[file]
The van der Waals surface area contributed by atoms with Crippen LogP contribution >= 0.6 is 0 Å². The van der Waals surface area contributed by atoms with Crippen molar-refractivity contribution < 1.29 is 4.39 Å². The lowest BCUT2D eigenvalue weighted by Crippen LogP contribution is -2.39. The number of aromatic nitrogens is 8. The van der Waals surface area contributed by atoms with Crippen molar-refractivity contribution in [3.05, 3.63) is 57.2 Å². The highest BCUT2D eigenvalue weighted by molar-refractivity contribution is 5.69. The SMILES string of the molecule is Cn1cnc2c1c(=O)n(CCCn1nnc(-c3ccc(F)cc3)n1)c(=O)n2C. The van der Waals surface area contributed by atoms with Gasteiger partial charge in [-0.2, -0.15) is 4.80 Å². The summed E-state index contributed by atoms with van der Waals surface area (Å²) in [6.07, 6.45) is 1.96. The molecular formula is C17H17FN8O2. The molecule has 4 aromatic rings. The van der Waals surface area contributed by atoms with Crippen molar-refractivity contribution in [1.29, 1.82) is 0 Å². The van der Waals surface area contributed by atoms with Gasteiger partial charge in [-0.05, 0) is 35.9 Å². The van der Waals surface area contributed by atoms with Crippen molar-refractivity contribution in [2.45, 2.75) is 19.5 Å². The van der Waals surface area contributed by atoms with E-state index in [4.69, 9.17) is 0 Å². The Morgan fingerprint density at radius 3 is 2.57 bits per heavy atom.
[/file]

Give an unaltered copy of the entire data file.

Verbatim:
The van der Waals surface area contributed by atoms with Crippen LogP contribution >= 0.6 is 0 Å². The van der Waals surface area contributed by atoms with Crippen molar-refractivity contribution < 1.29 is 4.39 Å². The lowest BCUT2D eigenvalue weighted by Crippen LogP contribution is -2.39. The number of aromatic nitrogens is 8. The van der Waals surface area contributed by atoms with Crippen molar-refractivity contribution in [3.05, 3.63) is 57.2 Å². The highest BCUT2D eigenvalue weighted by molar-refractivity contribution is 5.69. The SMILES string of the molecule is Cn1cnc2c1c(=O)n(CCCn1nnc(-c3ccc(F)cc3)n1)c(=O)n2C. The van der Waals surface area contributed by atoms with Gasteiger partial charge in [-0.2, -0.15) is 4.80 Å². The summed E-state index contributed by atoms with van der Waals surface area (Å²) in [6.07, 6.45) is 1.96. The molecular formula is C17H17FN8O2. The molecule has 4 aromatic rings. The van der Waals surface area contributed by atoms with Crippen molar-refractivity contribution in [1.29, 1.82) is 0 Å². The van der Waals surface area contributed by atoms with Gasteiger partial charge in [-0.05, 0) is 35.9 Å². The van der Waals surface area contributed by atoms with Crippen molar-refractivity contribution in [2.45, 2.75) is 19.5 Å². The van der Waals surface area contributed by atoms with E-state index in [4.69, 9.17) is 0 Å². The Morgan fingerprint density at radius 3 is 2.57 bits per heavy atom.